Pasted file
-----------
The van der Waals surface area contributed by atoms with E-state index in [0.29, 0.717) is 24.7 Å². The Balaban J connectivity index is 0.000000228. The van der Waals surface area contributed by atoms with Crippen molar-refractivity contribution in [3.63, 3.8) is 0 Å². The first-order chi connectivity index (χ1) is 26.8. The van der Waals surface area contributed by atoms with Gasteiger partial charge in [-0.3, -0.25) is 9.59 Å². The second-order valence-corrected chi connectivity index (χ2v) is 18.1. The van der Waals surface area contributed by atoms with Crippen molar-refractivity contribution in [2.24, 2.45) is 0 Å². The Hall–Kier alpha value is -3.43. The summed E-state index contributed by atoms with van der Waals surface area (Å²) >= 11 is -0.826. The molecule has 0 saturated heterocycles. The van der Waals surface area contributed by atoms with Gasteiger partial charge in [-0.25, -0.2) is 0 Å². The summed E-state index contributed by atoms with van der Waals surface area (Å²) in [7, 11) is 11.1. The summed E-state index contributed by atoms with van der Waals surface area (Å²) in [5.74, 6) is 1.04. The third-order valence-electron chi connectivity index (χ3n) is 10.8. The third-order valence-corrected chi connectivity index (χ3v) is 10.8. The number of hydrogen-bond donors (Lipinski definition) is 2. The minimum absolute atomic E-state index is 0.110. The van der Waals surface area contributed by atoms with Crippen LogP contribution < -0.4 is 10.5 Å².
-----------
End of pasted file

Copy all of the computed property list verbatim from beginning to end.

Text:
The van der Waals surface area contributed by atoms with E-state index in [0.29, 0.717) is 24.7 Å². The Balaban J connectivity index is 0.000000228. The van der Waals surface area contributed by atoms with Crippen molar-refractivity contribution in [3.63, 3.8) is 0 Å². The first-order chi connectivity index (χ1) is 26.8. The van der Waals surface area contributed by atoms with Gasteiger partial charge in [-0.3, -0.25) is 9.59 Å². The second-order valence-corrected chi connectivity index (χ2v) is 18.1. The van der Waals surface area contributed by atoms with Crippen molar-refractivity contribution in [2.24, 2.45) is 0 Å². The Hall–Kier alpha value is -3.43. The summed E-state index contributed by atoms with van der Waals surface area (Å²) >= 11 is -0.826. The molecule has 0 saturated heterocycles. The van der Waals surface area contributed by atoms with Gasteiger partial charge in [-0.25, -0.2) is 0 Å². The summed E-state index contributed by atoms with van der Waals surface area (Å²) in [7, 11) is 11.1. The summed E-state index contributed by atoms with van der Waals surface area (Å²) in [5.74, 6) is 1.04. The third-order valence-electron chi connectivity index (χ3n) is 10.8. The third-order valence-corrected chi connectivity index (χ3v) is 10.8. The number of hydrogen-bond donors (Lipinski definition) is 2. The minimum absolute atomic E-state index is 0.110. The van der Waals surface area contributed by atoms with Crippen LogP contribution < -0.4 is 10.5 Å².